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What does the new Employment Equity Act say about the 'burden of proof' requirement in discrimination cases?

by , 14 March 2014
In July last year, the Department of Labour (DoL) released a statement saying the CCMA has seen a 25% rise in the case workload over the past five years. The majority of the cases the received relate to unfair dismissals and unfair labour practices. As you know, 'unfair labour practices' include discrimination in the workplace. The good news is the new Employment Equity Act (EE Act) now gives more clarity when it comes to discrimination cases. This will hopefully help ensure you avoid being taken to the CCMA by employees. Here's what the new EE Act amendments say about burden of proof in discrimination cases.

The new Employment Equity Act gives clear guidelines on 'burden of proof' in discrimination cases

Labour Net explains that Section 11 of the Act has been expanded upon to give clear guidelines regarding the 'burden of proof' in discrimination cases.

The Act states: If unfair discrimination is alleged on a ground of race, gender, pregnancy, marital status, family responsibility, ethnic or social origin, colour, belief, political opinion, culture, language and birth, the employer against whom the allegation is made, must prove, on a balance of probabilities that:

  • The discrimination didn't take place as alleged; or
  • Is rational and not unfair, or is otherwise justifiable


The Act goes on to say that if unfair discrimination is alleged on an arbitrary ground, the complainant must prove, on the balance of probabilities, that:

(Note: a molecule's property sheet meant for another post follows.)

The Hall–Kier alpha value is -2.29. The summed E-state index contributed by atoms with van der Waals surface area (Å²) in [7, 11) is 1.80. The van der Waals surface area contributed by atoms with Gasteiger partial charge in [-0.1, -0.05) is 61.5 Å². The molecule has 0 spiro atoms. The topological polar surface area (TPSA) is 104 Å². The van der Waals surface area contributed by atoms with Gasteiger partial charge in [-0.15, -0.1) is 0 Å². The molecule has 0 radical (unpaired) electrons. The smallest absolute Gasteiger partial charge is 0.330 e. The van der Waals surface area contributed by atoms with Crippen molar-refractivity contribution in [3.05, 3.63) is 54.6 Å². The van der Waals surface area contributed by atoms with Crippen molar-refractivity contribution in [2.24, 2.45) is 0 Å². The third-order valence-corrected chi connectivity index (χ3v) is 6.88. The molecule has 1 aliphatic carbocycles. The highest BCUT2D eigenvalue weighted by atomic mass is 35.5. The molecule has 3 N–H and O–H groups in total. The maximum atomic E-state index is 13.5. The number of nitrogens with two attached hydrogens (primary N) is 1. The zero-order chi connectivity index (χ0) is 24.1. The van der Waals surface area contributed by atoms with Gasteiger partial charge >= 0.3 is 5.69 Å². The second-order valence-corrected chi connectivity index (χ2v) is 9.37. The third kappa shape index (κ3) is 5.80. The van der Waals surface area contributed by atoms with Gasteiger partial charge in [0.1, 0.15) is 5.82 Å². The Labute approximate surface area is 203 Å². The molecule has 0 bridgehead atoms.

• The conduct complained of isn't rational;
  • The conduct complained of amounts to discrimination; and
  • The discrimination is unfair

 

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Why is this amendment regarding the 'burden of proof' in discrimination cases significant?

This amendment places a burden of proof on the complainant (your employee), which wasn't explicitly stated in the original Act.

'With these guidelines, we should see a reduction in discrimination cases as an employee or job applicant would now need to prove that the conduct complained about is not rational, is in fact discrimination and that it is unfair,' adds the site.

We hope that this change will bring an end to every second employee claiming 'discrimination' when they don't get their way in the workplace. That said, remember that discrimination is unlawful.

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